Pydantic and the ecosystem we’ve created around Annotated are by far the largest users of the feature (as far as I know). And the spirit of Annotated was being able to attach runtime information to types without changing how the type checks interprets them. Pydantic and co are very much using Annotated in that spirit, I feel that saying otherwise is focusing on (IMO somewhat unclear specs and docs to even advanced Python users) technical details. So if there is a technical reason why what Pydantic does is wrong I propose that type checkers relax tightening up the strictness until TypeForm or some other long term solution lands. Making Annotated unusable for most of its users seems like a mistake even if it is technically correct.

There’s also the case of unions. I understand those are also not technically a type, but the whole special form thing again seems like it’s hurting useful real world use cases that thousands of users have for the sake of being technically correct.

5 Likes

But pydantic is attaching it to values in all of the examples that don’t work, not to types.

There’s nothing here that’s forbidding this, much more common form taken from an above example:

from typing import Annotated

from pydantic import BaseModel, Field

class Model(BaseModel):
    field: Annotated[int, Field(ge=0)]

The above is is still entirely specification compliant, this other example from above on the other hand is not:

from typing import Annotated

from pydantic import Field, TypeAdapter 

ta = TypeAdapter(Annotated[int, Field(ge=0)]) 

As a value, it should be fine to have a definition of TypeAdapter that takes the type and the extra data as separate arguments, but pydantic tried to do something that wasn’t specified rather than help write the specification that would allow it. I’m inclined to believe that this was not an intentional move, but a result of misunderstanding.

The below shows a use that would require a change for pydantic, but that is currently possible within specification and type-safe.

ta = TypeAdapter(int, constraints=[Field(ge=0)])

If you don’t want to change your API, I believe you can inform your users of the situation, recommend pinning mypy/pyright/etc to a version before the stronger enforcement and work on helping propse TypeForm so that your users can later unpin. I don’t think there’s a strong desire to have a runtime breaking change here, and I don’t think it’s necessary.

I think making typing spec more precise when usable alternatives exist is fine. When alternative is a future PEP then it effectively is a breaking change (admittingly under specified behavior) restricting code that worked for a long time previously with a type checker. I have similarly had code that used some type forms at runtime like unions and that pyright supported for over year. There were occasionally even bug reports on this topic in past were before type spec existed Pyright does not evaluate type correctly when calling a generic class constructor with a union of classes · Issue #5022 · microsoft/pyright · GitHub where pyright stayed lax mainly to allow this use case.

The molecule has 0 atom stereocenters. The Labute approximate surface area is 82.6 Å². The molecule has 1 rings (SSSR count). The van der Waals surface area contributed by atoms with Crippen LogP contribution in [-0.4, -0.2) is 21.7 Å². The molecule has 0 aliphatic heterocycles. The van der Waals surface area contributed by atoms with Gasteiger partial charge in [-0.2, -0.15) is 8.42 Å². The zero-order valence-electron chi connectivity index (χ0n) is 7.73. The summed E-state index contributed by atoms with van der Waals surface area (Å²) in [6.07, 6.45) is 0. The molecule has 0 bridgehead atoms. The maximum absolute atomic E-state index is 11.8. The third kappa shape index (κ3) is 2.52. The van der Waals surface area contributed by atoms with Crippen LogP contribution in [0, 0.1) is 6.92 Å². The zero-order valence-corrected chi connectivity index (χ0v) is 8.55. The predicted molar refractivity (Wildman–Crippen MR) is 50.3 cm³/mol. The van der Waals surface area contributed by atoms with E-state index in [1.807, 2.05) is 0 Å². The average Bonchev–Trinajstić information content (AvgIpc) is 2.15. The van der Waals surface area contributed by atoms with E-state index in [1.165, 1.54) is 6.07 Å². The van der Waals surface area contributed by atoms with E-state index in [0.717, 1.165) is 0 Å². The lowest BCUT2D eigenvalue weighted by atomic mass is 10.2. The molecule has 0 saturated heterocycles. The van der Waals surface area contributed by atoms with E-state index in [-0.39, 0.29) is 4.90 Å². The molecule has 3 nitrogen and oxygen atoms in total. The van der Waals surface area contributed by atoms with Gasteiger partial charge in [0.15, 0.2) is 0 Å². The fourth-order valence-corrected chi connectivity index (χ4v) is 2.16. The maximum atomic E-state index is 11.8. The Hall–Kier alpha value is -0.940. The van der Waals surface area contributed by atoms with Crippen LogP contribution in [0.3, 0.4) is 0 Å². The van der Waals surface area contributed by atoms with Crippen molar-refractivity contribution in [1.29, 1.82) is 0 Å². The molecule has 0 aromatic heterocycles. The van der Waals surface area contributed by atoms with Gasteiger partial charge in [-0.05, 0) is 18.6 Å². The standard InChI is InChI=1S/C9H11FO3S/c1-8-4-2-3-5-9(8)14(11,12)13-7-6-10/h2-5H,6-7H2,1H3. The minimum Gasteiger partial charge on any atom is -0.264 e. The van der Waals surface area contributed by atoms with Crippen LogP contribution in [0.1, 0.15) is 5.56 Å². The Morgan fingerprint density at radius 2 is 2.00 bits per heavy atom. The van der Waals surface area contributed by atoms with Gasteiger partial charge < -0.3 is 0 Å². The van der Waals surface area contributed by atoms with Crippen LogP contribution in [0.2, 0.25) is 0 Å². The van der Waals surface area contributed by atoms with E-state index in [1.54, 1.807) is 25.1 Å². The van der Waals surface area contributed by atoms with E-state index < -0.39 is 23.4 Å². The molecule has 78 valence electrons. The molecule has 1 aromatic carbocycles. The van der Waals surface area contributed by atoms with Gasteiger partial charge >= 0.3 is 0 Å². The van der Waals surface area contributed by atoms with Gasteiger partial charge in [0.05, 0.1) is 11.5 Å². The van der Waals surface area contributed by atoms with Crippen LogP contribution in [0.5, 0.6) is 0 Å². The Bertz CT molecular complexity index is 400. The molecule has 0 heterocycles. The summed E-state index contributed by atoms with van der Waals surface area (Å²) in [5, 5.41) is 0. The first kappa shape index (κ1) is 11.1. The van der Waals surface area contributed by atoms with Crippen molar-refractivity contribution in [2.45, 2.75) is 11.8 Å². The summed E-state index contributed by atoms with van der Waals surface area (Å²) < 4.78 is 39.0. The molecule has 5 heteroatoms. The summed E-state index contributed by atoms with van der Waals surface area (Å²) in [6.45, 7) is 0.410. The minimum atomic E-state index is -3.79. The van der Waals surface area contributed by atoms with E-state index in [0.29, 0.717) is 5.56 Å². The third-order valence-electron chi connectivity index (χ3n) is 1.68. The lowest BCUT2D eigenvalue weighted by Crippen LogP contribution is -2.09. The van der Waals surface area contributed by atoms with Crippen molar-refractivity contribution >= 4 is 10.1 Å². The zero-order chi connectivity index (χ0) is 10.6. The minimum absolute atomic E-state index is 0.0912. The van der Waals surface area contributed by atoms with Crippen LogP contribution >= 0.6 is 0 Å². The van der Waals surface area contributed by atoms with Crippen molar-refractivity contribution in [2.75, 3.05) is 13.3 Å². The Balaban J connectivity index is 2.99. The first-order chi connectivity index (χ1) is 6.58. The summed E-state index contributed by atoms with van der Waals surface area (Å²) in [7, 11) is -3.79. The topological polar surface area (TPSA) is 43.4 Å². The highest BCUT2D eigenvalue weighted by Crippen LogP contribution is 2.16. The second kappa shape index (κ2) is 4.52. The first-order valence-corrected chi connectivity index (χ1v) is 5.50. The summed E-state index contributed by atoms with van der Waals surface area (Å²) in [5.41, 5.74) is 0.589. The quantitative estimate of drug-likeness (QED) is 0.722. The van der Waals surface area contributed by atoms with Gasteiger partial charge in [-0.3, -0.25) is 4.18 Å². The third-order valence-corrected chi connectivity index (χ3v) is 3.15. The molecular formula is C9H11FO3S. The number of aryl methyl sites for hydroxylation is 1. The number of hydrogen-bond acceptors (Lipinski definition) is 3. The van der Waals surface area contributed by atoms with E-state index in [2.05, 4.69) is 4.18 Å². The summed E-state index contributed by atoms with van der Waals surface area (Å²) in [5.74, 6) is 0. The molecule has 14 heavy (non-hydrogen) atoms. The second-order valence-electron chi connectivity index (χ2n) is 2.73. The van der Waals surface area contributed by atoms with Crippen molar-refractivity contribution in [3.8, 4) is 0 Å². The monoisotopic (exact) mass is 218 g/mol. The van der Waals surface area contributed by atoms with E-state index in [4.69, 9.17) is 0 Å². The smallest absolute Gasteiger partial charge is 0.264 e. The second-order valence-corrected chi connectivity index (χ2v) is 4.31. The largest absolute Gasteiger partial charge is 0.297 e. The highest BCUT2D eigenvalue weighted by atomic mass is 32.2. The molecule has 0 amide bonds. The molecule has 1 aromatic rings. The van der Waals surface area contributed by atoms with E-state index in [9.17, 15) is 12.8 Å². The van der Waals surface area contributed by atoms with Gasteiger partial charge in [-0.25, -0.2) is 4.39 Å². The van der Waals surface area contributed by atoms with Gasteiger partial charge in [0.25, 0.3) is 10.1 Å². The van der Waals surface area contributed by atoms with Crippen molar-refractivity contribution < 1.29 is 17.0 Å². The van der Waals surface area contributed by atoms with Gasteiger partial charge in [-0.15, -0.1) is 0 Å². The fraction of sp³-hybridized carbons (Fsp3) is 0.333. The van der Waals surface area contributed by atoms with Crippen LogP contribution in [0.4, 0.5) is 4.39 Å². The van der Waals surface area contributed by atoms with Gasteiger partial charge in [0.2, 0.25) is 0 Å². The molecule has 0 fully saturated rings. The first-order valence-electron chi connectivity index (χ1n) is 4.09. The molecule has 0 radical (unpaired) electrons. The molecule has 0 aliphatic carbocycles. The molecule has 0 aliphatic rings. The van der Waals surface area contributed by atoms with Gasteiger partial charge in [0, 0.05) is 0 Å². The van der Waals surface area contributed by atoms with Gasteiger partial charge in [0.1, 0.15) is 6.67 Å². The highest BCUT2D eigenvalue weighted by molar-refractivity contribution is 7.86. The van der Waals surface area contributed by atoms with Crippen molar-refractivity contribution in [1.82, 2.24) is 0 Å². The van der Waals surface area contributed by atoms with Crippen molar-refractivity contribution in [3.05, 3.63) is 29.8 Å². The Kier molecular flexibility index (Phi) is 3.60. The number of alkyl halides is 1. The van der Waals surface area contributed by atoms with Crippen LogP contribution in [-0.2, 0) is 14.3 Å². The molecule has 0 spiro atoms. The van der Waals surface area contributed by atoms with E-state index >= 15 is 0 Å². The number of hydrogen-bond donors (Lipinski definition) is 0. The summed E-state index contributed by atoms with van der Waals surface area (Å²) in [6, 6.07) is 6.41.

TypeForm in optimistic case is at least a couple months out and regardless decision on an unknown future state isn’t that helpful to current usage. I would strongly prefer for this to be under specified intentionally today and when TypeForm or a similar construct exists, then we can update the spec to restrict type.

5 Likes

I’m happy to write a PEP for TypeForm. Luckily if a PEP gets approved it could go in typing_extensions and thus not require waiting for a new Python version.

In the meantime, can we have a bit of a compromise and not tighten up the type checkers and specs until there’s a long term solution available? I’m not asking for changes in behavior, just to keep it as is a while longer, maybe under a feature flag. I understand that our usage may not be technically correct but I think that was never clear and this usage is now extremely widespread. It’d be a mistake to on average hurt the user experience for Python users for the sake of being technically correct, that’s not the Python ethos in my view.

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There’s already some effort underway at TypeForm[T]: Spelling for regular types (int, str) & special forms (Union[int, str], Literal['foo'], etc) · Issue #9773 · python/mypy · GitHub, maybe you can coordinate? And yeah, please, let’s get this done.

Typing folks in this thread have made the point that “an object compatible with type[T] should be an instance of type”. I’m curious: why is this important in practice, why is knowing that something is an instance of type useful?

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Is there a reason users can’t pin to an older version of mypy/pyright prior to this being stricter until TypeForm rather than holding up other progress in clearing up the specification? Nothing about this requires a runtime change that would break users here.

I don’t understand why in the meantime you can’t just go the other way, change your signature, and accept a few false negatives. Your users will no longer see any false positives, and once TypeForm is a thing you can tighten things back up again, i.e. change the second overload on TypeAdapter to: